Economies make three observations about oligopoly markets, which include administration of prices, differentiated products, and rivalries behavior. Over the past years, most of the acute healthcare hospitals have focused on differentiation strategies to cope up with rivalries market (Subramanian, Kumar & Yauger, 2011). Most of the hospitals choose strategy mix on the basis of specified features estimating the realizable benefits from adoption of each policy and an insight of the competitors’ response. Numerous hospitals examine their overheads and at least one claims to be the leader by using non-direct price control along the Porter’s lines. From wider conversations, competition actions and evaluation of the available data led to the identification of various strategies defining competition basis in the acute healthcare hospitals.
These strategies involve acquisition of hospitals providing services similar to those of the acquisition unit (Emergency and acute care services).This strategy has been used by various competitors to preempt entry by new ones. It was achieved by the use of citywide and regional integration (Subramanian, Kumar & Yauger, 2011). Currently, competitors have preserved most of the obtained assets, but the process stops because the profitable properties are acquired. It remains difficult to suggest the future outcome if external competitors could acquire rural hospitals.
This happens when hospitals add new goods and services. The strategy attracts new customers, it augments the hospitals image, draw extra physicians, increase earnings, and lessen the menace of presenting partial lines of goods. New products are normally adopted when technical knowhow creates new facilities of the acute care. There is funding of new products to provide incentives for the hospitals to treat specified illness. A hospital can offer new products if one or more physicians have a sound interest to foster product development (Subramanian, Kumar & Yauger, 2011).
These are strategies designed for creation of competitive advantage through offering of a special product found in specialized and general hospitals. Acute care hospitals have their products possessing the following characteristics; scarcity of physicians, high production cost, and lack of experts with limited demand. It is critical to have adequate financing to fund treatment facilities. For example, acute care hospitals may deal with seriously ill and poor patients whom the other competitors find profitable niches.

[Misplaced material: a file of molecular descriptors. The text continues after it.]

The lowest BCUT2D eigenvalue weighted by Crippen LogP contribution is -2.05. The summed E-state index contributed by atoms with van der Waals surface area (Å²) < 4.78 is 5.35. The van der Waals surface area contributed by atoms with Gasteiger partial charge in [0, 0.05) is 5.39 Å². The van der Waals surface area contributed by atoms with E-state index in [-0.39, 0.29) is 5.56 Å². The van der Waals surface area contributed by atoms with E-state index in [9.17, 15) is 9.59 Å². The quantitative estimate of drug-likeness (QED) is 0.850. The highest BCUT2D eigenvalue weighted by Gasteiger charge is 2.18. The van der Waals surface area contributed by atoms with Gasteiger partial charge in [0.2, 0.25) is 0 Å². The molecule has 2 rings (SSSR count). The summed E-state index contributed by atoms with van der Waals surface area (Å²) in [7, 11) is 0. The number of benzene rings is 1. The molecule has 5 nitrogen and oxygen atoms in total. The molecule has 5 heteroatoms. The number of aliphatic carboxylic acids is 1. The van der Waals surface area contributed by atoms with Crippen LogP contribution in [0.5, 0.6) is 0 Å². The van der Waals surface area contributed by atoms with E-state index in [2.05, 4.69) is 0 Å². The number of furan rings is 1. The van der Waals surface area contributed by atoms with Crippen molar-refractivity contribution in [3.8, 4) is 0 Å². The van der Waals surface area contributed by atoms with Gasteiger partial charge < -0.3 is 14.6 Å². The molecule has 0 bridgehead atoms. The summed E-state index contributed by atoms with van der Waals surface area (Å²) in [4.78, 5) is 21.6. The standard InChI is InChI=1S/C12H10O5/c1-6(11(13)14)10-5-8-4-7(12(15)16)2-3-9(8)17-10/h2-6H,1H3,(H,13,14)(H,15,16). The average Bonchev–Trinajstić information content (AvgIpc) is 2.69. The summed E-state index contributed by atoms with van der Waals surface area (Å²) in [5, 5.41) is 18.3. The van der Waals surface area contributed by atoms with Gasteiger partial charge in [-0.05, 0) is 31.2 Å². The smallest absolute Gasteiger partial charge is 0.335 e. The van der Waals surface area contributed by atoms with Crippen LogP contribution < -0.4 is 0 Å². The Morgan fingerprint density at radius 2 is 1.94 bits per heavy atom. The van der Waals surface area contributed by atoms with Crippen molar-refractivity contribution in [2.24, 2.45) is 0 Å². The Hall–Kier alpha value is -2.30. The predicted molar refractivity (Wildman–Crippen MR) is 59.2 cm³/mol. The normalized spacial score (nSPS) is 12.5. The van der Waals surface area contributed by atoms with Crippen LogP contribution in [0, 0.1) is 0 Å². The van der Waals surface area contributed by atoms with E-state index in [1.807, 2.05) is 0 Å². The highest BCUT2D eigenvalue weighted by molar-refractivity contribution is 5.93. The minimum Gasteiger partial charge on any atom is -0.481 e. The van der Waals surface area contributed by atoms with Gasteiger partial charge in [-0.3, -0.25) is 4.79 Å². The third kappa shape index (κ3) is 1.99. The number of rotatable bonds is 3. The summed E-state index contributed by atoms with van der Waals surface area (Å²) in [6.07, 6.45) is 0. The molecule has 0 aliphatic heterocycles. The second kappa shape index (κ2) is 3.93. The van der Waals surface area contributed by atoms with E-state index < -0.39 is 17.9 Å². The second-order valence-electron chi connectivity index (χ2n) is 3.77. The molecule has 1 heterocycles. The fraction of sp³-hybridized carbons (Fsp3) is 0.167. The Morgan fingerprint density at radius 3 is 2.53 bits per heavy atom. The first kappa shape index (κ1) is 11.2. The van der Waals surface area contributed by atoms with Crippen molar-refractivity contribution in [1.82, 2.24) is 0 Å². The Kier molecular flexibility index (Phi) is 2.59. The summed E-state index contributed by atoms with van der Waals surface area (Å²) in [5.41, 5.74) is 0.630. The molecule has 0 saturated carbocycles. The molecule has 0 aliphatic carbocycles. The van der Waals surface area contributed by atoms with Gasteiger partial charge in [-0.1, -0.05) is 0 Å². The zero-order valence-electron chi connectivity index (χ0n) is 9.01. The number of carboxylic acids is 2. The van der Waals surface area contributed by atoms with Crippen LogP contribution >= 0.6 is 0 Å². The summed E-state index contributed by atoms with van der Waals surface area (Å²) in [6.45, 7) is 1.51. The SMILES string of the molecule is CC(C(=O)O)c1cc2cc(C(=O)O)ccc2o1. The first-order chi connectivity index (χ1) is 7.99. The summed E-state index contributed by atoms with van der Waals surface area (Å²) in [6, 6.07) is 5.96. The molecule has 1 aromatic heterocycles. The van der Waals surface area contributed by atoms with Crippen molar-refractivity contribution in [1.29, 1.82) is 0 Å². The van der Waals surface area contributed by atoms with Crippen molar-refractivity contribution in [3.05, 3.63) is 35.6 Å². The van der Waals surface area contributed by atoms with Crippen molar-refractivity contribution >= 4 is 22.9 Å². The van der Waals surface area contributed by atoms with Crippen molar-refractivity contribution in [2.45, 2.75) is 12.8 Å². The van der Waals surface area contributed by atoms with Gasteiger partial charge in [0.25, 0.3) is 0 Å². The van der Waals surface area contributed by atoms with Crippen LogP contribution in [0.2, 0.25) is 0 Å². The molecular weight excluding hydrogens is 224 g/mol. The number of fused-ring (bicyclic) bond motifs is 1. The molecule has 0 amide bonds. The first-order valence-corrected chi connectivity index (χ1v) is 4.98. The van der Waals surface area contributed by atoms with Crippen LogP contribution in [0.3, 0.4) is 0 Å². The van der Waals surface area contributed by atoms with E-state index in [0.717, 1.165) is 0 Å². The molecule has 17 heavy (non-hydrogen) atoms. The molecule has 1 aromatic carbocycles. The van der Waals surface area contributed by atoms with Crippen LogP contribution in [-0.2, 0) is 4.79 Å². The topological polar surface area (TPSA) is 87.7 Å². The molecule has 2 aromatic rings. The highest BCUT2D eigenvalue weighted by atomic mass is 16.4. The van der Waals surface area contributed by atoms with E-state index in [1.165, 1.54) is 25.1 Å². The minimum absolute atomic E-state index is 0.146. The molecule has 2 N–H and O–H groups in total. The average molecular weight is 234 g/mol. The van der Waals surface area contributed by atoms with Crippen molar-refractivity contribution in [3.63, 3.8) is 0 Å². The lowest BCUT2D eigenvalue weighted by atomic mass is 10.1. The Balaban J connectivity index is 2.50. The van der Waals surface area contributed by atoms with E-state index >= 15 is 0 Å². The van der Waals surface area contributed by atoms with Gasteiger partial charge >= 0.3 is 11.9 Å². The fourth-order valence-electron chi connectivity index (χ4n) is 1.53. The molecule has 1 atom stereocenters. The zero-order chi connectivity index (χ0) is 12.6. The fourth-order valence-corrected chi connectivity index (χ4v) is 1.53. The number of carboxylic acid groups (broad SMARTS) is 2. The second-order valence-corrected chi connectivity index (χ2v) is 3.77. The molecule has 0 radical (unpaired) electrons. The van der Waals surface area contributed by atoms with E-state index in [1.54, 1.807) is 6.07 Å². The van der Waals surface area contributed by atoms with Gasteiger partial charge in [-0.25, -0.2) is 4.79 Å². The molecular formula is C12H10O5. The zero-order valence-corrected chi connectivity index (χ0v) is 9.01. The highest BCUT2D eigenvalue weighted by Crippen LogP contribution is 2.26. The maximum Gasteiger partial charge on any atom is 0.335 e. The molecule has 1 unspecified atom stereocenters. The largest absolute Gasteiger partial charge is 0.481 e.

Other hospitals specialize in lucrative products that can be supplied easily. For instance, hospitals dealing with emotionally disturbed adolescents have the potential to make higher profits because there is a relative ready market and trained personnel to cope up with global competition.
Resource Based Quality Improvement
This strategy aims at improving the quality and the image of a hospital. In the hospital industry, service quality was traditionally defined in terms of the physician rather than the needs of the patient Kumar & Subramanian, 2011). To implement this strategy, hospitals should construct the office of a physician contiguous to hospitals, investment in the ultra-modern equipment and apparatus. Intensive nursing and technical training, providing adequate beds to ensure that the affiliated physicians have immediate access, and maintaining high tech in-house labs with short turnaround times is very important.
This strategy is used to amplify returns and draw more patients and doctors. This is achieved by affiliation of prestigious doctors with special practices, providing unique product lines and ancillary procedures, and advertisement of latest medical procedures, devices, and equipment. In addition, it creates facilities to attract locations (Kumar & Subramanian, 2011).
Kumar, K., & Subramanian, R. (2011). Porter’s Strategic Types: Differences in Internal Processes and their Impact on Performance. Journal of Applied Business Research (JABR), 14(1), 107-124.
Subramanian, R., Kumar, K., & Yauger, C. (2011). The Scanning of Task Environments in Hospitals: An Empirical Study. Journal of Applied Business Research (JABR), 10(4), 104-115.